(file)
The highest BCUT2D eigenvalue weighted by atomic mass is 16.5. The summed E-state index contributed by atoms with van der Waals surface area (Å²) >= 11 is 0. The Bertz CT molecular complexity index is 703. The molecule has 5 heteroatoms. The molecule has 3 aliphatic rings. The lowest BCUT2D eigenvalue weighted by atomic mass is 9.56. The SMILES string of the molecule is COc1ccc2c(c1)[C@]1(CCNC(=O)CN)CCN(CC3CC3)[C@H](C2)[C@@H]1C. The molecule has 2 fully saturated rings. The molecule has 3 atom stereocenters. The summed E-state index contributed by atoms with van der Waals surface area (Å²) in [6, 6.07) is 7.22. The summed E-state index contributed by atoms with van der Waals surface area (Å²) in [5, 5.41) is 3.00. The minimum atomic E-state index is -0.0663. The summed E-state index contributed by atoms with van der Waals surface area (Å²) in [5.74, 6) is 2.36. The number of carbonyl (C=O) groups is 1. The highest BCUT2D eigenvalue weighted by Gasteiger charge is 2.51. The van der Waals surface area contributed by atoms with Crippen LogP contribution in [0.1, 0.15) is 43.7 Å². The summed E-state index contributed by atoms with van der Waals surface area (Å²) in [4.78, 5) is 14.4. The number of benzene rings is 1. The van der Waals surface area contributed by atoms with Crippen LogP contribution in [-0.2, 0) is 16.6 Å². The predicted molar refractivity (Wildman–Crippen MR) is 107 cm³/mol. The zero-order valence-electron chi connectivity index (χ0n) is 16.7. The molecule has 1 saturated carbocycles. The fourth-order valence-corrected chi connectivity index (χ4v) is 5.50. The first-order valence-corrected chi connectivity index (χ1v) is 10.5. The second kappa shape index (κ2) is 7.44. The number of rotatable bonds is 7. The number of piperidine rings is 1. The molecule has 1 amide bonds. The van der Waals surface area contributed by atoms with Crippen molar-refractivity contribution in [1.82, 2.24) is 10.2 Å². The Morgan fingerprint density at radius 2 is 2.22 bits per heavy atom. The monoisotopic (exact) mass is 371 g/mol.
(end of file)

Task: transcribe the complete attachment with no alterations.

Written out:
The highest BCUT2D eigenvalue weighted by atomic mass is 16.5. The summed E-state index contributed by atoms with van der Waals surface area (Å²) >= 11 is 0. The Bertz CT molecular complexity index is 703. The molecule has 5 heteroatoms. The molecule has 3 aliphatic rings. The lowest BCUT2D eigenvalue weighted by atomic mass is 9.56. The SMILES string of the molecule is COc1ccc2c(c1)[C@]1(CCNC(=O)CN)CCN(CC3CC3)[C@H](C2)[C@@H]1C. The molecule has 2 fully saturated rings. The molecule has 3 atom stereocenters. The summed E-state index contributed by atoms with van der Waals surface area (Å²) in [6, 6.07) is 7.22. The summed E-state index contributed by atoms with van der Waals surface area (Å²) in [5, 5.41) is 3.00. The minimum atomic E-state index is -0.0663. The summed E-state index contributed by atoms with van der Waals surface area (Å²) in [5.74, 6) is 2.36. The number of carbonyl (C=O) groups is 1. The highest BCUT2D eigenvalue weighted by Gasteiger charge is 2.51. The van der Waals surface area contributed by atoms with Crippen LogP contribution in [0.1, 0.15) is 43.7 Å². The summed E-state index contributed by atoms with van der Waals surface area (Å²) in [4.78, 5) is 14.4. The number of benzene rings is 1. The van der Waals surface area contributed by atoms with Crippen LogP contribution in [-0.2, 0) is 16.6 Å². The predicted molar refractivity (Wildman–Crippen MR) is 107 cm³/mol. The zero-order valence-electron chi connectivity index (χ0n) is 16.7. The molecule has 1 saturated carbocycles. The fourth-order valence-corrected chi connectivity index (χ4v) is 5.50. The first-order valence-corrected chi connectivity index (χ1v) is 10.5. The second kappa shape index (κ2) is 7.44. The number of rotatable bonds is 7. The number of piperidine rings is 1. The molecule has 1 amide bonds. The van der Waals surface area contributed by atoms with Crippen molar-refractivity contribution in [1.82, 2.24) is 10.2 Å². The Morgan fingerprint density at radius 2 is 2.22 bits per heavy atom. The monoisotopic (exact) mass is 371 g/mol.